Piano Trio No.4 in D Major, Op.158
Given the fact that today, Joachim Raff (1822-1882) and his music are all but forgotten, it is hard to believe that from 1870 to 1910, he was generally regarded as one of Germany's four or five leading composers along with Wagner, Brahms and Liszt. All of the critical commentaries which appeared during those years spoke of him as an equal to such masters as Mendelssohn, Schumann, Brahms, and Tchaikovsky. Incredibly, by the 1920's his music had all but disappeared from the concert stage.
Raff was born near Zurich and his family had hoped he would be come a school teacher, but music was his first love. Basically self-taught, Raff sent some of his early compositions to Mendelssohn who immediately recognized his talent and arranged for their publication. Unfortunately, Mendelssohn died before he could help Raff much more. The young composer then approached Liszt who also took an interest in him and took him on as his personal secretary and copyist. During the six years he spent with Liszt, Raff became a member of the so-called "New German School" led by Wagner and Liszt. Although he broke from them in 1856, he was still regarded as a Wagnerite by the supporters of Brahms and the other classicists. In short, Raff was in neither camp, but attacked by both. Isolated, he went his own way, paying little attention to the musical politics of late 19th century Germany.
But going his own way was hardly an easy proposition. Nearly starving, for many years Raff was forced to crank out compositions for the commercial market (works that would sell but were of little intrinsic or artistic merit), one after another as fast as he could. Sadly, this was later to tarnish his legacy. After his reputation had faded, he was regarded merely as a composer of parlor pieces, despite the magnificent symphonic and chamber works he left behind. Anyone who has had the time to hear these great works quickly realizes that Raff could be an impeccable craftsman when he had the luxury of time and was not forced to write for the home music-making marketplace.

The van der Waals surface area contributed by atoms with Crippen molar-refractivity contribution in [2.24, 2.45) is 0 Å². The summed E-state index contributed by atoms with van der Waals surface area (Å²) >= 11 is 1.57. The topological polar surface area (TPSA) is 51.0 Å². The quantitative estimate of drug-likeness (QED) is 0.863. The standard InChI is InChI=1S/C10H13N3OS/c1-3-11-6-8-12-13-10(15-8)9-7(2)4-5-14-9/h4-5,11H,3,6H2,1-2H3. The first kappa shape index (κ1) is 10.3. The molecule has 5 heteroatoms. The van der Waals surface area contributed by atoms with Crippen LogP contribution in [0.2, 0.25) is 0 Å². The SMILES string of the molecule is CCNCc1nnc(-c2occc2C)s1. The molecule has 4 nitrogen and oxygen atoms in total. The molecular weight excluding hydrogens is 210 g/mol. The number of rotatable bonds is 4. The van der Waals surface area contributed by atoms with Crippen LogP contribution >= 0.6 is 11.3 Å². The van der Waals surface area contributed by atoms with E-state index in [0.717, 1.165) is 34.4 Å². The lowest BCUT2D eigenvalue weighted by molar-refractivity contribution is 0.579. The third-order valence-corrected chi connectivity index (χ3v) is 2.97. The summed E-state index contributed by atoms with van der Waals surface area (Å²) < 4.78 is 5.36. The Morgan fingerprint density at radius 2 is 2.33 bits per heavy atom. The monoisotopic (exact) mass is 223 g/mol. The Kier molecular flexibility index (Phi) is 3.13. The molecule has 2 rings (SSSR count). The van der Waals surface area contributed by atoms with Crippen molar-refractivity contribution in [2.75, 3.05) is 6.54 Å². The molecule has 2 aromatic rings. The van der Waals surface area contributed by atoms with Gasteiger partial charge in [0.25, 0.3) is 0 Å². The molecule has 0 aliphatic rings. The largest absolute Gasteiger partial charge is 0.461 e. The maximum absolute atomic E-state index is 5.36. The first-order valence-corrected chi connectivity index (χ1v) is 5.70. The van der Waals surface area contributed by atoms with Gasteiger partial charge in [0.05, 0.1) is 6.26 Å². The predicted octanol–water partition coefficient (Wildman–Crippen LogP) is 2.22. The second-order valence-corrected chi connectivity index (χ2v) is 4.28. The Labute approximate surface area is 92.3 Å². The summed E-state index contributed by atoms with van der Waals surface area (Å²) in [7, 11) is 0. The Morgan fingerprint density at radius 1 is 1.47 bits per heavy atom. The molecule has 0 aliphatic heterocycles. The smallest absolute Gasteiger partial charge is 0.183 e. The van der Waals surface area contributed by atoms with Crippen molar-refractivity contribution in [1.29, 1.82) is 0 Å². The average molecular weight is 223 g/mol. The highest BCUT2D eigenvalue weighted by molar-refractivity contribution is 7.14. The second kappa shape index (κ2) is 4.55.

Piano Trio No.4 was composed shortly after his Third Piano Trio and actually published the year before it in 1871. The opening Allegro, begins with a sparkling series of 16th notes in the piano while the cello introduces the noble main theme in its lower register. The development and second theme are somewhat lighter in nature. The second movement, marked Allegro assai, is a scherzo. The first theme is a heavy-footed dance, conjuring images of ogres moving about in caves. This is followed by a lovely, lyrical second theme. This is followed by an very impressive slow movement, Andante quasi larghetto. Here, Raff creates the same kind of magical feeling that Mendelssohn achieved in his Songs Without Words. Highly romantic throughout, a "lovers' duet" between the strings is particularly fine. Yet the ending brings an elegiac sense of loss with it. Then a jolt as the finale, Allegro, brusquely dispels the calm, reflective mood of the preceding movement. Restless and driving, the main theme has a very modern feel to it while at the same time having some similarity to a tarantella. Particularly striking are the harsh chords in the piano which repeatedly interrupt an idea or theme without warning, creating a uneasy feeling of something ominous approaching. It all leads to an exciting conclusion. This is another piano trio which should be revived and brought back into the concert hall.
We believe both professionals and amateurs alike will find this a highly attractive work and a welcome addition to their repertoires.